In remaining completely predictable by staying in theme with seasons and holidays, you all were safe to assume that the topic of the Tuesday Tweet during Thanksgiving week would be TURKEYS. It’s a “gimme,” so to speak. As I geared up to write the post I thought, “This will be easy.” Having completed the metadata entry for over 4,000 scanned images from the glass plate negatives in the Bell Museum collection, the majority of which are images of birds, all I would have to do is perform a keyword search for “turkey” and select the best picture from the results for the Tuesday blog post. However, as I soon came to find out – and much to my surprise – it was perhaps too easy.
Of the 5,000+ glass plate and film negatives contained within the Bell Museum of Natural History collection, there is only one image of turkeys:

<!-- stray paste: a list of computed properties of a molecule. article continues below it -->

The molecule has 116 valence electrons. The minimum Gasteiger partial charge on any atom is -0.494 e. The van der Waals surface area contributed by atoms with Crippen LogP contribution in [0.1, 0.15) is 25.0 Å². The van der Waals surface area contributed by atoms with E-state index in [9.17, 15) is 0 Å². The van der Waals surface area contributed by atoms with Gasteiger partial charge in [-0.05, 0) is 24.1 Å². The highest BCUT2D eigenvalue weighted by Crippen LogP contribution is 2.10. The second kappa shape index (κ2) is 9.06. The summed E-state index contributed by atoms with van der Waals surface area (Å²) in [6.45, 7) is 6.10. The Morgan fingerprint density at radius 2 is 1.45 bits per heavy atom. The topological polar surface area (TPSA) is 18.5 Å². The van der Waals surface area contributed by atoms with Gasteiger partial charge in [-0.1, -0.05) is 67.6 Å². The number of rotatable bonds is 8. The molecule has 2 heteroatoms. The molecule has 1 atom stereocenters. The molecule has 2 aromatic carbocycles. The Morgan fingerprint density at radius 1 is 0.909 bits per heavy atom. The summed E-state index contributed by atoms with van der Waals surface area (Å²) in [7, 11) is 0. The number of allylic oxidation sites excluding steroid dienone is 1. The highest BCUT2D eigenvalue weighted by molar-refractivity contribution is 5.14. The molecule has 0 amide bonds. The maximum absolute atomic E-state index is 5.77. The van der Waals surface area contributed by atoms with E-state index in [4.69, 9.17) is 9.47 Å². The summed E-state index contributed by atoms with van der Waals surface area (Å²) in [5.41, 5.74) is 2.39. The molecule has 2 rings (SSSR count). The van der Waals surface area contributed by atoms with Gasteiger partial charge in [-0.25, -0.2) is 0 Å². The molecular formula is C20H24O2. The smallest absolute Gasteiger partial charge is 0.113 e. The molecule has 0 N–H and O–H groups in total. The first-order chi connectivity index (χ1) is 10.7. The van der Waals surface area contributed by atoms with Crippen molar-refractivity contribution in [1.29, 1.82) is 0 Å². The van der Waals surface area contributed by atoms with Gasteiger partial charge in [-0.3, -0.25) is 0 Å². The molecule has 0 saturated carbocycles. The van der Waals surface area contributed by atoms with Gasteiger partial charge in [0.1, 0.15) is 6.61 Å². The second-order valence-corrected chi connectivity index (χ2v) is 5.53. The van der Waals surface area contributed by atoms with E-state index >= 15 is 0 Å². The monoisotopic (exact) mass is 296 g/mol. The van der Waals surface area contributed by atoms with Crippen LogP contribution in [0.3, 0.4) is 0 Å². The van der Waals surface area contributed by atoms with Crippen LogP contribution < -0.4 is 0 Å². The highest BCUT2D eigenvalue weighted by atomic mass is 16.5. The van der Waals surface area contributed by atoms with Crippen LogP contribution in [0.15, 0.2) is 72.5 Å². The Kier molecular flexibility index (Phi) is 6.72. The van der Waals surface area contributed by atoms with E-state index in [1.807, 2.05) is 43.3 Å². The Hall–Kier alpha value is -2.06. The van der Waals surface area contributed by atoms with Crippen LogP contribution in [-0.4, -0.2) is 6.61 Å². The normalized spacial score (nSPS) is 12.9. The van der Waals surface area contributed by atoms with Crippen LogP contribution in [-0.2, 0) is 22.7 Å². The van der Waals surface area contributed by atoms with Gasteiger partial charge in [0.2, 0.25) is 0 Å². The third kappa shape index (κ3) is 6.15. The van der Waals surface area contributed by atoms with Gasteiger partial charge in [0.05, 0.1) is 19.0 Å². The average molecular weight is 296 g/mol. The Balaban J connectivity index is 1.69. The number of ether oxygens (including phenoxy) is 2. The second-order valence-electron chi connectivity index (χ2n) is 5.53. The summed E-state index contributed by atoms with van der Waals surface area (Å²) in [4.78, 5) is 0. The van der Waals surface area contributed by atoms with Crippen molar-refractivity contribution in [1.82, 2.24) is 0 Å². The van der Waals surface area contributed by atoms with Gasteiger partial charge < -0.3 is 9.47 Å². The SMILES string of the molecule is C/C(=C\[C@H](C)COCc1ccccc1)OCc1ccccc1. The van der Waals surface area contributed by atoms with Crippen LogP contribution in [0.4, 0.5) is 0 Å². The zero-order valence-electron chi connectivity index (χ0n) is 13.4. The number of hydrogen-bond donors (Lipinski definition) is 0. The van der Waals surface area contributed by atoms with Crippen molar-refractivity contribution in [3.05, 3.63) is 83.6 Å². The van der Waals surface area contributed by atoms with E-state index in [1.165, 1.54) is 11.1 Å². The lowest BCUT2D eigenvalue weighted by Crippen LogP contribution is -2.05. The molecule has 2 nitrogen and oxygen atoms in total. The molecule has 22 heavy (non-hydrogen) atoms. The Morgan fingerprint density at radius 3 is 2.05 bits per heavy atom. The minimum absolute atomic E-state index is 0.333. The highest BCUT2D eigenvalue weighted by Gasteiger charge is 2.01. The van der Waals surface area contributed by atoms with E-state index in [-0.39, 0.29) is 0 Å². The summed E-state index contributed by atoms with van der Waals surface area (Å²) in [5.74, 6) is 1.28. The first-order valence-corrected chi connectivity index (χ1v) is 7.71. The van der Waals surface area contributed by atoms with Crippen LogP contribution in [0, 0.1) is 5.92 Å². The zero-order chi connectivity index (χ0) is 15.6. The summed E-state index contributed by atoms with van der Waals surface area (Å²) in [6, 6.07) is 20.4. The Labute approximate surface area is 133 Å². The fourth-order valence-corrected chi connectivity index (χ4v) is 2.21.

– Turkeys, reflex camera, Long Meadow Gun Club, undated
For more than 6 months I have worked with this collection and have seen thousands of images of birds. I couldn’t believe that in all this time we had only scanned and captioned one measly turkey picture. My disappointment turned to hope when I reminded myself that we are still scanning this collection, there are still a few hundred images left. Surely there must be another image of a turkey amongst the negatives that are yet to be scanned! My hope didn’t last for long. I consulted the subject card index for the collection, which contained only one entry:
A significant portion of this image collection documents decades of bird study by prominent ornithologist Thomas Sadler Roberts. There are thousands of glass plate negatives that contain images of hundreds of different species of birds. What can we infer about the fact that there is only one image of turkeys in the entire collection?
Turkeys did not trip Thomas’s trigger…